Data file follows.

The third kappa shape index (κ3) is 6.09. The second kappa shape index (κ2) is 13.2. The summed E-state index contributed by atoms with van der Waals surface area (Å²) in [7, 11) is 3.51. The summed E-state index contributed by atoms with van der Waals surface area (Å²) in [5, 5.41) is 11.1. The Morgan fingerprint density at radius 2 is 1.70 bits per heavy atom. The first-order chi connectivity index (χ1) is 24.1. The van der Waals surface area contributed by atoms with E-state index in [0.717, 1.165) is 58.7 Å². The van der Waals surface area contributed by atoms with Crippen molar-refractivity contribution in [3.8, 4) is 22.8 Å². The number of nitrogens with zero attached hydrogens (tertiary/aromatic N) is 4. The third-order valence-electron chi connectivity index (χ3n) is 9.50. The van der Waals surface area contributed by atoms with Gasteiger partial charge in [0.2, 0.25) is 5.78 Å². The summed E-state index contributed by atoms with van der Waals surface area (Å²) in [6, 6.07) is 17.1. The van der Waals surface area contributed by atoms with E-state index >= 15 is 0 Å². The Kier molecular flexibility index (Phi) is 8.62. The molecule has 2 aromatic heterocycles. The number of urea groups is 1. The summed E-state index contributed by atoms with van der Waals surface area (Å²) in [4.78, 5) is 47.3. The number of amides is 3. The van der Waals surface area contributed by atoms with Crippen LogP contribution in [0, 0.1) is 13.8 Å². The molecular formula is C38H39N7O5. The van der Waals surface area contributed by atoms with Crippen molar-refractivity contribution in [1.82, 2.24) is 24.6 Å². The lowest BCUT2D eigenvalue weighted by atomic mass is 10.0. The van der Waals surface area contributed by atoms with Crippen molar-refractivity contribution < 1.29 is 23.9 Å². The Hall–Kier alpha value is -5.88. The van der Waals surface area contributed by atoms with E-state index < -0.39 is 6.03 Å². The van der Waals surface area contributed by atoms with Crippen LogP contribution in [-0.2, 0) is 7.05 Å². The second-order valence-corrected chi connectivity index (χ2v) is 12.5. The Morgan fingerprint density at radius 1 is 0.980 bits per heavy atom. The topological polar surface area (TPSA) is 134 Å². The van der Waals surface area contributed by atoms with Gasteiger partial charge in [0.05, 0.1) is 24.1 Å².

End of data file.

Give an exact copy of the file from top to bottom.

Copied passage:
The third kappa shape index (κ3) is 6.09. The second kappa shape index (κ2) is 13.2. The summed E-state index contributed by atoms with van der Waals surface area (Å²) in [7, 11) is 3.51. The summed E-state index contributed by atoms with van der Waals surface area (Å²) in [5, 5.41) is 11.1. The Morgan fingerprint density at radius 2 is 1.70 bits per heavy atom. The first-order chi connectivity index (χ1) is 24.1. The van der Waals surface area contributed by atoms with E-state index in [0.717, 1.165) is 58.7 Å². The van der Waals surface area contributed by atoms with Crippen molar-refractivity contribution in [3.8, 4) is 22.8 Å². The number of nitrogens with zero attached hydrogens (tertiary/aromatic N) is 4. The third-order valence-electron chi connectivity index (χ3n) is 9.50. The van der Waals surface area contributed by atoms with Gasteiger partial charge in [0.2, 0.25) is 5.78 Å². The summed E-state index contributed by atoms with van der Waals surface area (Å²) in [6, 6.07) is 17.1. The van der Waals surface area contributed by atoms with E-state index >= 15 is 0 Å². The Kier molecular flexibility index (Phi) is 8.62. The molecule has 2 aromatic heterocycles. The number of urea groups is 1. The summed E-state index contributed by atoms with van der Waals surface area (Å²) in [4.78, 5) is 47.3. The number of amides is 3. The van der Waals surface area contributed by atoms with Crippen LogP contribution in [0, 0.1) is 13.8 Å². The molecular formula is C38H39N7O5. The van der Waals surface area contributed by atoms with Crippen molar-refractivity contribution in [1.82, 2.24) is 24.6 Å². The lowest BCUT2D eigenvalue weighted by atomic mass is 10.0. The van der Waals surface area contributed by atoms with Crippen molar-refractivity contribution < 1.29 is 23.9 Å². The Hall–Kier alpha value is -5.88. The van der Waals surface area contributed by atoms with E-state index < -0.39 is 6.03 Å². The van der Waals surface area contributed by atoms with Crippen LogP contribution in [-0.2, 0) is 7.05 Å². The second-order valence-corrected chi connectivity index (χ2v) is 12.5. The Morgan fingerprint density at radius 1 is 0.980 bits per heavy atom. The topological polar surface area (TPSA) is 134 Å². The van der Waals surface area contributed by atoms with Gasteiger partial charge in [0.05, 0.1) is 24.1 Å².